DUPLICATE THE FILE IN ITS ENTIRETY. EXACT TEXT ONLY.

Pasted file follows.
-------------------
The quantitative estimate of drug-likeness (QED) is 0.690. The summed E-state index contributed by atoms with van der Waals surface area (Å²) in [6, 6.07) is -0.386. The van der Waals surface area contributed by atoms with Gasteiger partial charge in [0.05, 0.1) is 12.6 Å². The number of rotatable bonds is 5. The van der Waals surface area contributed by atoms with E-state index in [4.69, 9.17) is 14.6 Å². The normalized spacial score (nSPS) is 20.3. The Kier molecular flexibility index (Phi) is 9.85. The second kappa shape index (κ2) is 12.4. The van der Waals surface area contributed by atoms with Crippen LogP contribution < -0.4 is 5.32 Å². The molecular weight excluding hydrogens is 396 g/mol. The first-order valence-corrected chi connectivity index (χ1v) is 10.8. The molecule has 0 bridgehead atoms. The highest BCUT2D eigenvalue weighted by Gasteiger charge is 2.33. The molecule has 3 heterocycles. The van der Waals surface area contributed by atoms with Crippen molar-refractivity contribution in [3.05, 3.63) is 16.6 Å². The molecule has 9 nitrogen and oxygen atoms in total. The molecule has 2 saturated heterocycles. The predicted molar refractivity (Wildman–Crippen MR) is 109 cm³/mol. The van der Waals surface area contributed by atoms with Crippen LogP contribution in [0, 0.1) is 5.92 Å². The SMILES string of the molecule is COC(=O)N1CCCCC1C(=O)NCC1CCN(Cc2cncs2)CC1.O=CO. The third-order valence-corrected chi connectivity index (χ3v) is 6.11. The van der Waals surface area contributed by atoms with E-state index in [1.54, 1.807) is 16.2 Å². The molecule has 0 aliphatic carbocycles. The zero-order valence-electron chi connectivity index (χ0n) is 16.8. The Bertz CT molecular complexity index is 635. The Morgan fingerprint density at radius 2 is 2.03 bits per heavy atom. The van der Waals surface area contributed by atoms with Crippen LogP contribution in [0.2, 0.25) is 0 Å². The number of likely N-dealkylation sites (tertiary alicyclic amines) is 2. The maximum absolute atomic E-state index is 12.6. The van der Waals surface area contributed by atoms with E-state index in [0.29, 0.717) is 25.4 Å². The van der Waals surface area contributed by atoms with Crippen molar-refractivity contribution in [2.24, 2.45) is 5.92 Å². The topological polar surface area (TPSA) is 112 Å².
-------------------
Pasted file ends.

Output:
The quantitative estimate of drug-likeness (QED) is 0.690. The summed E-state index contributed by atoms with van der Waals surface area (Å²) in [6, 6.07) is -0.386. The van der Waals surface area contributed by atoms with Gasteiger partial charge in [0.05, 0.1) is 12.6 Å². The number of rotatable bonds is 5. The van der Waals surface area contributed by atoms with E-state index in [4.69, 9.17) is 14.6 Å². The normalized spacial score (nSPS) is 20.3. The Kier molecular flexibility index (Phi) is 9.85. The second kappa shape index (κ2) is 12.4. The van der Waals surface area contributed by atoms with Crippen LogP contribution < -0.4 is 5.32 Å². The molecular weight excluding hydrogens is 396 g/mol. The first-order valence-corrected chi connectivity index (χ1v) is 10.8. The molecule has 0 bridgehead atoms. The highest BCUT2D eigenvalue weighted by Gasteiger charge is 2.33. The molecule has 3 heterocycles. The van der Waals surface area contributed by atoms with Crippen molar-refractivity contribution in [3.05, 3.63) is 16.6 Å². The molecule has 9 nitrogen and oxygen atoms in total. The molecule has 2 saturated heterocycles. The predicted molar refractivity (Wildman–Crippen MR) is 109 cm³/mol. The van der Waals surface area contributed by atoms with Crippen LogP contribution in [0, 0.1) is 5.92 Å². The SMILES string of the molecule is COC(=O)N1CCCCC1C(=O)NCC1CCN(Cc2cncs2)CC1.O=CO. The third-order valence-corrected chi connectivity index (χ3v) is 6.11. The van der Waals surface area contributed by atoms with E-state index in [1.54, 1.807) is 16.2 Å². The molecule has 0 aliphatic carbocycles. The zero-order valence-electron chi connectivity index (χ0n) is 16.8. The Bertz CT molecular complexity index is 635. The Morgan fingerprint density at radius 2 is 2.03 bits per heavy atom. The van der Waals surface area contributed by atoms with Crippen LogP contribution in [0.2, 0.25) is 0 Å². The number of likely N-dealkylation sites (tertiary alicyclic amines) is 2. The maximum absolute atomic E-state index is 12.6. The van der Waals surface area contributed by atoms with E-state index in [0.29, 0.717) is 25.4 Å². The van der Waals surface area contributed by atoms with Crippen molar-refractivity contribution in [2.24, 2.45) is 5.92 Å². The topological polar surface area (TPSA) is 112 Å².